One of our favourite pubs in London, the Churchill Arms is a fine Fuller’s Brewery pub dating back to the 1750s deriving its name from the fact Sir Winston’s grandparents used to drink here. History aside, what also attracts drinkers in droves here is the cosy interior with old trinkets and wartime artefacts and memorabilia.
Read our dedicated guide to the Churchill Arms, its secret garden and Thai food restaurant in our dedicated blog guide here >
Address: 119 Kensington Church Street, London W8 7LN
7. The Windsor Castle
A little off the main tourist trap you’d usually associate with Notting Hill, we used to often visit The Windsor Castle when we worked in Kensington High Street, as it a cute and charming Campden Hill Road bar that has the historic panels you have to duck under to get to certain parts of the bar, similar to Earl of Lonsdale (Sam Smiths) pub down the road.
With its black and white exterior and residential setting, you’d almost be forgiven for thinking this was more of a cottage when you first approach. The Windsor Castle is a wonderful watering hole with a massive beer garden out back too.
Address: 114 Campden Hill Road, London W8 7AR
8. The Castle, Portobello Road
We’ve included The Castle on Portobello Road as whilst we didn’t have the best experience, it has potential to be a great pub given its prime location on Portobello Road and in previous times when we’ve walked past, it has been really busy (although that may just be one-off tourists).
We visited The Castle in Notting Hill on a cold, wintery weekday afternoon and this might be why we were initially the old people inside except for one lone member of staff and also why it was so damn cold in the pub (we had to keep our coats on).
We liked the tap range at the Portobello as it has some of the more eclectic beers on tap (e.g. Tiny Rebel’s Stay Puft and Sierra Nevada) alongside traditional favourites like London Pride (and on the day we visited The Castle, a man from Fullers was testing the London Pride and said it was spot on so at least the beer is good).
The Castle is all about location, location location and we will do a revisit on our next trip to Notting Hill to see if things have improved.
Address: 225 Portobello Road, London W11 1LU
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9. The Sun in Splendour
Or as most people call it, that bright yellow pub in Notting Hill! Whilst the jury is still out on the exterior (wear sunglasses), it is a veritable Victorian pub popular with tourists due to its close proximity to Portobello Road.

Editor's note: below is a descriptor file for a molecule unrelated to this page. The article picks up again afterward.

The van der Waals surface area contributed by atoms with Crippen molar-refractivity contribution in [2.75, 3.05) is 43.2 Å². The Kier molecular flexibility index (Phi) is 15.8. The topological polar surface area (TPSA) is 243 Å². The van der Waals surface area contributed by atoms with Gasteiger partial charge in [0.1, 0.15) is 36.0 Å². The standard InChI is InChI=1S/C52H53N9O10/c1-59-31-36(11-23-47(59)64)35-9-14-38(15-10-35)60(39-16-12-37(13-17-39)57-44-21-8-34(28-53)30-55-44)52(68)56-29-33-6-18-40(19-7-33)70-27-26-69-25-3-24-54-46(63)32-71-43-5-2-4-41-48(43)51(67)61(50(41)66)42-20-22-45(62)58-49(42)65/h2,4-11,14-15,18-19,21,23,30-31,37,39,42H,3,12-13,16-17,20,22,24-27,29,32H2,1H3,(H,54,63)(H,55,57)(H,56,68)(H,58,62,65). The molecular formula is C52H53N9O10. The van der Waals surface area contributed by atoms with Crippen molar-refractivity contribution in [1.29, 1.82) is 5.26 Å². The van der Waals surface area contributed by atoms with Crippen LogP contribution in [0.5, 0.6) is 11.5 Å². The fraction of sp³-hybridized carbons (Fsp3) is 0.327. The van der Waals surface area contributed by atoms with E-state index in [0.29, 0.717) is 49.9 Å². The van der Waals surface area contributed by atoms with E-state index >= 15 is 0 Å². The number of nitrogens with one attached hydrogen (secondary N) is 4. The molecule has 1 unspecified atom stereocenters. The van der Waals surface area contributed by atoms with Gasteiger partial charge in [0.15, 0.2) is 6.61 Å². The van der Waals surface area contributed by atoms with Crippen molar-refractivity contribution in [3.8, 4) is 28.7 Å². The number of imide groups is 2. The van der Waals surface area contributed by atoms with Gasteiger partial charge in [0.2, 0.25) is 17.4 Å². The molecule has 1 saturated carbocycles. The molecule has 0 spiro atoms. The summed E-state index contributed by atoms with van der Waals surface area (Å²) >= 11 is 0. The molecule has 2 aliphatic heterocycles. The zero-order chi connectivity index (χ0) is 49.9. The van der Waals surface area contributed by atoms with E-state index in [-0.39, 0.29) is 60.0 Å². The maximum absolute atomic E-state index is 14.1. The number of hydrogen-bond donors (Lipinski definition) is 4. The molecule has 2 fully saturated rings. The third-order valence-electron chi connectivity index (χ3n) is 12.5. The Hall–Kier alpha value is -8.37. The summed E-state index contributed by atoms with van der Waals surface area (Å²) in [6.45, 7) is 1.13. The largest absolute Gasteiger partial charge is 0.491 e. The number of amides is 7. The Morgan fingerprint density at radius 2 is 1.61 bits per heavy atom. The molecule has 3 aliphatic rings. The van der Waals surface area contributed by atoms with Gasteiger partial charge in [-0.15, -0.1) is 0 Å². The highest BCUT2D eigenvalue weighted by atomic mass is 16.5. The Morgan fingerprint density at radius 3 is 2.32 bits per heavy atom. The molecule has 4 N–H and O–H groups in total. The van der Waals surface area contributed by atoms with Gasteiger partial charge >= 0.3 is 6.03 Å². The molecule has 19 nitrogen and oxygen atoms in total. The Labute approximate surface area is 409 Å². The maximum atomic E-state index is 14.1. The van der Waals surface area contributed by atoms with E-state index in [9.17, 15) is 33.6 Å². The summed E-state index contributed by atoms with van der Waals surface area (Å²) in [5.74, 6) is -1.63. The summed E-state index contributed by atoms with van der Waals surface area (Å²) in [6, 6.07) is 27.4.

Reputedly the oldest pub in the area, the Sun in Splendour boasts a beer garden out back and classic British pub grub like fish and chips, sausage and mash plus more healthy foods like nourish bowls.
Address: 7 Portobello Road, London W11 3DA
10. The Earl of Lonsdale
This laid back and cosy Notting Hill bar is run by Samuel Smiths – a Yorkshire based brewer that has a reputation for running some of the most historic yet inexpensive pubs in London (although mobile phones are banned so swings and roundabouts…).
One of the most quirky heritage features of the Earls of Lonsdale are the partitions between each bar ‘snug’ sections which you need to duck under to walk through (not easy after several pints of Samuel Smith’s Taddy lager)! The pub has a large beer garden (quite the feat in Notting Hill), and they also serve great British classic dishes such as fish and chips and Sunday roasts.
Address: 277-281 Westbourne Grove, London W11 2QA
11. The Ginstiute
A celebration of all things juniper and gin, the Ginstiute (we see what you did there!) is in the heart of Notting Hill on a Portobello Road crossroads, with tables and large windows directly overlooking the market – just the ‘tonic’ when in west London!
Easy to spot due to its beautifully painted exterior, the Ginstitute also run regular gin tasting classes and even gin making courses where you can blend your batch – gin-incredible!
Address: 186 Portobello Road, London W11 1LA
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Ukai is more of a Japanese gastropub sushi restaurant with an Asian twist than an old school Notting Hill pub but you can still enjoy drinks here overlooking Portobello Road.
Cosmopolitan, convivial and a welcome addition to the Notting Hill neighbourhood, we sadly haven’t eaten here (yet) but if the sushi and service is as good as their exterior decor, you’ll likely be in for a tasty treat.
Address: 240 Portobello Road, London W11 1LL
13. The Walmer Castle
At the time of writing and our last visit to Notting Hill, the Walmer Castle pub was closed with major renovations and scaffolding – we’ll update the blog in due course if the Walmer Castle circumstances change or it reopens.
Address: 58 Ledbury Road, London W11 2AJ